The old adage is that the best referees or umpires are those that you never notice during the event. They should do their jobs well, do them unobtrusively and not draw attention to themselves. This adage means that most modern NBA refs are horrible.

We got an example in Game 1 of the Western Conference semifinals between the Golden State Warriors and Houston Rockets.

Houston star James Harden spent much of the game on his back, trying to draw fouls from behind the three-point line. Houston coach Mike D’Antoni said the officials told him at halftime that they missed four calls on Harden shots in the first half.

Wow, four is a lot of calls to miss.

Harden’s grievances aren’t completely unfounded. According to our own Dan Woike, Video replay showed Klay Thompson sliding under Harden’s feet on more than one jump shot. NBA rules mandate that an airborne shooter have space for a clean landing.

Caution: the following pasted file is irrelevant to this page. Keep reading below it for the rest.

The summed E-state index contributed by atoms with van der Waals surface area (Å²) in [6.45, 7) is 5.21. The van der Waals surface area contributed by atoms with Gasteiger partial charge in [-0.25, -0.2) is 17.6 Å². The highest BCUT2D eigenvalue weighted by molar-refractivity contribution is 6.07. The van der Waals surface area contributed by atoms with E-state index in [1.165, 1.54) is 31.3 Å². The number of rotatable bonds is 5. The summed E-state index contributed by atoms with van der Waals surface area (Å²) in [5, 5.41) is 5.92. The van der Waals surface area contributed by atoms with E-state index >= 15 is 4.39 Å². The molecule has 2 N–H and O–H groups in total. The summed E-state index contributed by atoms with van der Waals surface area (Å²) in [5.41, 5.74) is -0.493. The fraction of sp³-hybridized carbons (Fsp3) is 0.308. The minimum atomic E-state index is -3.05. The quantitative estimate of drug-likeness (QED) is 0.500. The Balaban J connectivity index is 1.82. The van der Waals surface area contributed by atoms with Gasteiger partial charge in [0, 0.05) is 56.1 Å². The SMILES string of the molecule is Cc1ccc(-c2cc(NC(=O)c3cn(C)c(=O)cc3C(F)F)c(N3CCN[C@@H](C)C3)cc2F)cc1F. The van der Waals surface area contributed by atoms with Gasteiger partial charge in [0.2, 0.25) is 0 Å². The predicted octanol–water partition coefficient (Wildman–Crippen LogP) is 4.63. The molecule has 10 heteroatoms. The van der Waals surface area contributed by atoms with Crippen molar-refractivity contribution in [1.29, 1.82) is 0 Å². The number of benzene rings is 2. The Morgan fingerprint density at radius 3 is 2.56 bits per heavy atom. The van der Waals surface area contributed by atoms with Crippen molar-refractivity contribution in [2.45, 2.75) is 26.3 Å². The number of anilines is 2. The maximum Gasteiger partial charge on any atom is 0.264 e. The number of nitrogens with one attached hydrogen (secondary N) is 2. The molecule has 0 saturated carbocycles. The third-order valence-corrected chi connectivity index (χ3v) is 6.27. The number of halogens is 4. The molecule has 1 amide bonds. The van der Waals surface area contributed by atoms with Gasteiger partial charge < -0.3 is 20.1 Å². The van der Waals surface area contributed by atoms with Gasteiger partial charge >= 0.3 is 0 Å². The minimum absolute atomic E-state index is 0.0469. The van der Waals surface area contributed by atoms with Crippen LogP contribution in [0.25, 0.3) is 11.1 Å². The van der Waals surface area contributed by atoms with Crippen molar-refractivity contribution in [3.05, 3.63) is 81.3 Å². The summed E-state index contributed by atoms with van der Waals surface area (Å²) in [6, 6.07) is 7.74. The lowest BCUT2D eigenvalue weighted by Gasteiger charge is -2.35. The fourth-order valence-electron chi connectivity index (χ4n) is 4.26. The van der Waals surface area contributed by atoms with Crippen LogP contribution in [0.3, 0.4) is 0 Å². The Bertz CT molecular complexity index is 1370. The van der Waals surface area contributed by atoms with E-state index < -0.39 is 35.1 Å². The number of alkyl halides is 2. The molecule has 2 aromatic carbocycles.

“We could have easily gone to the line another 20 times during the game,” D’Antoni said.

The Rockets lost to the Warriors, 104-100.

Sunday’s NBA scores

Boston 112, Milwaukee 90 (Celtics lead series, 1-0. Read game story here).

Golden State 104, Houston 100 (Warriors lead series, 1-0)

Today’s NBA schedule

All times Pacific

Philadelphia at Toronto, 5 p.m., TNT (Raptors lead series, 1-0)

Portland at Denver, 7:30 p.m., TNT (first game of series)


Cody Bellinger is off to one of the best starts in the history of baseball (how amazing is it? Click here at 8 a.m. Pacific to read our Dodgers newsletter, which breaks it all down for you statistically).

Our own Dylan Hernandez also looked at Bellinger and why he has suddenly become great again: